so which of the stated goals have been accomplished book? are we any closer to a competent iraqi army or police force? do we have an agreement for the sunni and shia to share power in any representative way? what about oil profits?

    but i shouldn’t be surprised. you have been obfuscating and moving the goal-posts for years to suit your version of reality. luckily for america though, a great many more citizens have taken their sanity pills and now see this b.s. for what it really is.


  3. Seems like a bit of research should answer most of your questions, Dagon. I suggest relying a bit more on “boots on the ground” reporters like Michael Totten and Michael Yon than on journalists safely ensconced in their Manhattan aeries.

    Overall, with oil revenues now flowing to all ethnic areas, I would say the Iraqi government has made more progress toward meeting its objectives than our own Congress.

    Welcome back, by the way.

  4. Peace will be had by killing dagon’s ideas, Book. That is the entire purpose in him bringing it up. Only when there is a victor and a defeated can there ever be peace.

    do we have an agreement for the sunni and shia to share power in any representative way?

    When we can get Democrats to share power with Republicans like Bush in a representative way, then we’ll talk about Iraq’s problems.

    War is the method by which humanity reaches greater understanding and progress. The proof of that has been a seed in Leftist history since their inception. Unfortunately, not everyone that participates in war is competent or particularly admirable. The same applies to the war waged against Americans by anti-Americans and Leftists, which is a redundant way of puting it.

  5. Thanks, Danny, for saying what I wanted to say but hadn’t got around to saying. Let me also point out that by this time even John Murtha and Harry Reid are admitting the surge has achieved a level of success, and in addition to Yon& Totten I’d recommend Robert Kaplan.

    Btw, nice to hear from you again, Dagon. My best to Signorina Dagon “e tutti le bambini dagoni.”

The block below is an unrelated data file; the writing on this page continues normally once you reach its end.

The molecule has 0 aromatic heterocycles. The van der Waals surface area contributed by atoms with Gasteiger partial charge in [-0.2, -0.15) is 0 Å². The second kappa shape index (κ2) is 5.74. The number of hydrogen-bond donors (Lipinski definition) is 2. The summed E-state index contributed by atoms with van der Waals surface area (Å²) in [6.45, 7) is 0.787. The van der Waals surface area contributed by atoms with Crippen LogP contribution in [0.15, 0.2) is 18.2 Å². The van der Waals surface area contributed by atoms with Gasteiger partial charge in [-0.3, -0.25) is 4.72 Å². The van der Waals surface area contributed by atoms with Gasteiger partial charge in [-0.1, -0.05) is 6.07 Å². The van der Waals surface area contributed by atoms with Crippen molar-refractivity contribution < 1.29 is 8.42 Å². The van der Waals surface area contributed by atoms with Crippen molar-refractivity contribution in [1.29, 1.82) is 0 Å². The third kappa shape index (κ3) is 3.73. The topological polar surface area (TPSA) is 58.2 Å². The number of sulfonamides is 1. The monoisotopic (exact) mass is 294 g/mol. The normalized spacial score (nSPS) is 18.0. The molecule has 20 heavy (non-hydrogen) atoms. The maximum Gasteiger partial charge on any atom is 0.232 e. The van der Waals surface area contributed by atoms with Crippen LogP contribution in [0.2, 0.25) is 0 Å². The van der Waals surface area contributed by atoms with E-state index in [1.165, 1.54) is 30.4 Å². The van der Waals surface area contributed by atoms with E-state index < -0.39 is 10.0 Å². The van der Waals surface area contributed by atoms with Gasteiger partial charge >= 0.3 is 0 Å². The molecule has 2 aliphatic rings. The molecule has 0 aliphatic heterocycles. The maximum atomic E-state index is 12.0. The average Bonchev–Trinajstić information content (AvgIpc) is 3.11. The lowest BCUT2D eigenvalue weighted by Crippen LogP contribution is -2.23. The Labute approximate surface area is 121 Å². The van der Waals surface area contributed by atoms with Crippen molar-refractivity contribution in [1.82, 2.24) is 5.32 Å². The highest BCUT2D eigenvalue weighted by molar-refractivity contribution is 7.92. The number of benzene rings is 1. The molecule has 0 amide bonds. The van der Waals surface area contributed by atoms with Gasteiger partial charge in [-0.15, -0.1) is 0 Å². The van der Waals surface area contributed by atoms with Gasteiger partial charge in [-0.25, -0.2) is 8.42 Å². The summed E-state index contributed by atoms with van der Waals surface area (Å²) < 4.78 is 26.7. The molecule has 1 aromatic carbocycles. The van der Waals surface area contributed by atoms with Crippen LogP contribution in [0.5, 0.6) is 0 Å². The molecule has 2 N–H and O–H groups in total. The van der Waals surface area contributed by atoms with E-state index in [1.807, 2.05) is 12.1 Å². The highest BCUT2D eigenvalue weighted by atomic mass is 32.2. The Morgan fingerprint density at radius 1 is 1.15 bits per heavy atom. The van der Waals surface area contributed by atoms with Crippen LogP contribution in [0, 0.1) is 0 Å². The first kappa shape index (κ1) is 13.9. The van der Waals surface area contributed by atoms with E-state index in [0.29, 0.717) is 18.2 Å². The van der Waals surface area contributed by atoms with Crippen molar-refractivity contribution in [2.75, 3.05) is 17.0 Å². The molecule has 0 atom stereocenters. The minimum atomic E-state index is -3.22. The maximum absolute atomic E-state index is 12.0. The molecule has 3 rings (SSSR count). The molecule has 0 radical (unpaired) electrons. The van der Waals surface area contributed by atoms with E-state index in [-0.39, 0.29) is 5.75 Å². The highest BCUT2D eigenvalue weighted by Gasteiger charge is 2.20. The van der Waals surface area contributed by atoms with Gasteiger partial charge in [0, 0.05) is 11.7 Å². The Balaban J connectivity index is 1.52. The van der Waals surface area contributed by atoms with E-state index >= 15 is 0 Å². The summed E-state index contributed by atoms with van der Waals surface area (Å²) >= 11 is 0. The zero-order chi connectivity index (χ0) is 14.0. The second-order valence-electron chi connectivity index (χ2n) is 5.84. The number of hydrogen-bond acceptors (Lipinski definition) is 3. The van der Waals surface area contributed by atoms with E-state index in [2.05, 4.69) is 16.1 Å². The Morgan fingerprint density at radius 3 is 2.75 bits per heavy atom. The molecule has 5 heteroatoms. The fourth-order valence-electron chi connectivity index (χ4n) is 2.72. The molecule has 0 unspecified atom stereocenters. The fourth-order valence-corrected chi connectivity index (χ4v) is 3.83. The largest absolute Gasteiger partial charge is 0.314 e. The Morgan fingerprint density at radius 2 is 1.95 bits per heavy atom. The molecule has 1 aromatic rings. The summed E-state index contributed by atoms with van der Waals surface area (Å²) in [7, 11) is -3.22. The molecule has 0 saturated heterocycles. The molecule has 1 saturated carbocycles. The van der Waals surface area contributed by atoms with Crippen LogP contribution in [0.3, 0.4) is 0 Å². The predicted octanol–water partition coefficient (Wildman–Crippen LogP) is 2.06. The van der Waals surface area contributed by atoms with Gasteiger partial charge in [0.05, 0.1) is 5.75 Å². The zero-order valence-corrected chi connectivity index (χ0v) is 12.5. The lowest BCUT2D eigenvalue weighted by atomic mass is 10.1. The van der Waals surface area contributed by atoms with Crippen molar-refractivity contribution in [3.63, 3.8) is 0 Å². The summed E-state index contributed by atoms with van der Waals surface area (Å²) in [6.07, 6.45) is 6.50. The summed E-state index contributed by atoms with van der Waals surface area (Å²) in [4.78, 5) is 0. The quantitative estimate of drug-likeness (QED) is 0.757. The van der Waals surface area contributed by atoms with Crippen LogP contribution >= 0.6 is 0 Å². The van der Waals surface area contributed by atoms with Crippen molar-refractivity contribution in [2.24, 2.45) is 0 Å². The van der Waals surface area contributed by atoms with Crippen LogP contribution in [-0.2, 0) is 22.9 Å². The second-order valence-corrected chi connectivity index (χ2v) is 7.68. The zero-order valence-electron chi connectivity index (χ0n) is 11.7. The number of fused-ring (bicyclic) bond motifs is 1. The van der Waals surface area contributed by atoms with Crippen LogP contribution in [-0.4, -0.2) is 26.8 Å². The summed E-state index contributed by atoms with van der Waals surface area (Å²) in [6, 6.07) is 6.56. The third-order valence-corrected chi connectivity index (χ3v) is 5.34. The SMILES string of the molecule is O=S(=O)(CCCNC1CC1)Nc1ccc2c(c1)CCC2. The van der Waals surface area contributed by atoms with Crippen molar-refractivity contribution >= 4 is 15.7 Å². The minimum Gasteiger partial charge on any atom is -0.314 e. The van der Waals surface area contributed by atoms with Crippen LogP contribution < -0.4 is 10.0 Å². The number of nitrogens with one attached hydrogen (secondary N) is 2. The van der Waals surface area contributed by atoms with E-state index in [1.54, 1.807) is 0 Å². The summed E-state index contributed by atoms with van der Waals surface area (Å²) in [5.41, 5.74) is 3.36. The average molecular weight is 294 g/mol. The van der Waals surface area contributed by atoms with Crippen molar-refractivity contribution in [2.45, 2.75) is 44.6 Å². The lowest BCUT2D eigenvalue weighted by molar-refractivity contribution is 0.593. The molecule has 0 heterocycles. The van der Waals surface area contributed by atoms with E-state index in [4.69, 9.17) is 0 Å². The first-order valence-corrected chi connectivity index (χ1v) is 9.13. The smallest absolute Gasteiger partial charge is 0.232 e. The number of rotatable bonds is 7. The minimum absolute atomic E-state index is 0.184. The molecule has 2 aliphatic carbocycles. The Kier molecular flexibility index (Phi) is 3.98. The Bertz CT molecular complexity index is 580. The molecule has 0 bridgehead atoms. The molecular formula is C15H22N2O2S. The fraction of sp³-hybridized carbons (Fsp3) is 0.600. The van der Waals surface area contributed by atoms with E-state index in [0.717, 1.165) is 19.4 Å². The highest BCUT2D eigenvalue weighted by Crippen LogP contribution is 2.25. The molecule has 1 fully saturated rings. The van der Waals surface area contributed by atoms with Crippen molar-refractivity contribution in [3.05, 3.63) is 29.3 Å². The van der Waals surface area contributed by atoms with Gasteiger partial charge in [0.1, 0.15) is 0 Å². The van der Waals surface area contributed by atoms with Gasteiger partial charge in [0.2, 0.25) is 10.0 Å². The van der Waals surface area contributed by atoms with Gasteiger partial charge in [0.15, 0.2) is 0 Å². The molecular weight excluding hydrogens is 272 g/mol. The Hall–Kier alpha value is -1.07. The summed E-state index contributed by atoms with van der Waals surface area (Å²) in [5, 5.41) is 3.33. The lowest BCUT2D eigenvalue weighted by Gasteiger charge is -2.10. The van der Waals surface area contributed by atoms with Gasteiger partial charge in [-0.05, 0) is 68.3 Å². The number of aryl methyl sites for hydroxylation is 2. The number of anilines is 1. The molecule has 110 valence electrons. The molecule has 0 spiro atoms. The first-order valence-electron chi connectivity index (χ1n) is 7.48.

6. merci zhombre,

    same to you

  7. the surge has managed to quell a modicum of the violence but the iraqi government is no closer to achieving any of the benchmarks that were set before the deployment.

    unless you are content with perpetual martial law, there’s really no way that you can say that the surge has been a success.

    it’s merely a band-aid to slow the bleeding.


  8. dagon has spent so much time trying to avoid studying war that he has become in peace with himself, Book. Which, while interesting in itself, is no recommendation for him as a war guru.

    Peace is about benchmarks. War is about winning.

  9. I don’t think research is the problem, Danny. It is about a different fundamental philosophy. If you have read some of my discussions with Mitsu, you might have noticed that it is not the difference in data or sources used by me or him that causes most of the differences in our views. No, the primary source of the diverging opinions is due to the fact that Mitsu has an incompatible philosophy with mine.

    This applies to dagon’s case in which peace and American rewards are sought as a standard for success. Yet peace and what America is today is the fruits of success, it is not success itself. Iraq is not America, so that makes it under martial law to dagon because dagon has associated success with the fruits of success.

    When your goals are warped, then obviously the methods you choose to pursue those goals will be different from Petraeus’ surge, classical liberalism’s need to destroy enemies of humanity, and Bush’s desire to set up a democracy in the Middle East.

    in the end, no amount of additional information or data will change a person’s philosophy so that it is compatible with the philosophies of others. It is human experience that changes minds. And mutual interest. No amount of info about American intentions or AQ tendencies convinced Al Anbar. It was experience, the experience of war to be precise.

  10. y,

    sadly, i didn’t get my ymarsakar decoder ring for x-mas so i have no idea what you’re talking about.

    but, in plain english, are you calling me anti-american?


  11. Why do you expect to get an idea of what I’m talking about, dagon? There’s a price attached to knowledge and wisdom. It ain’t free.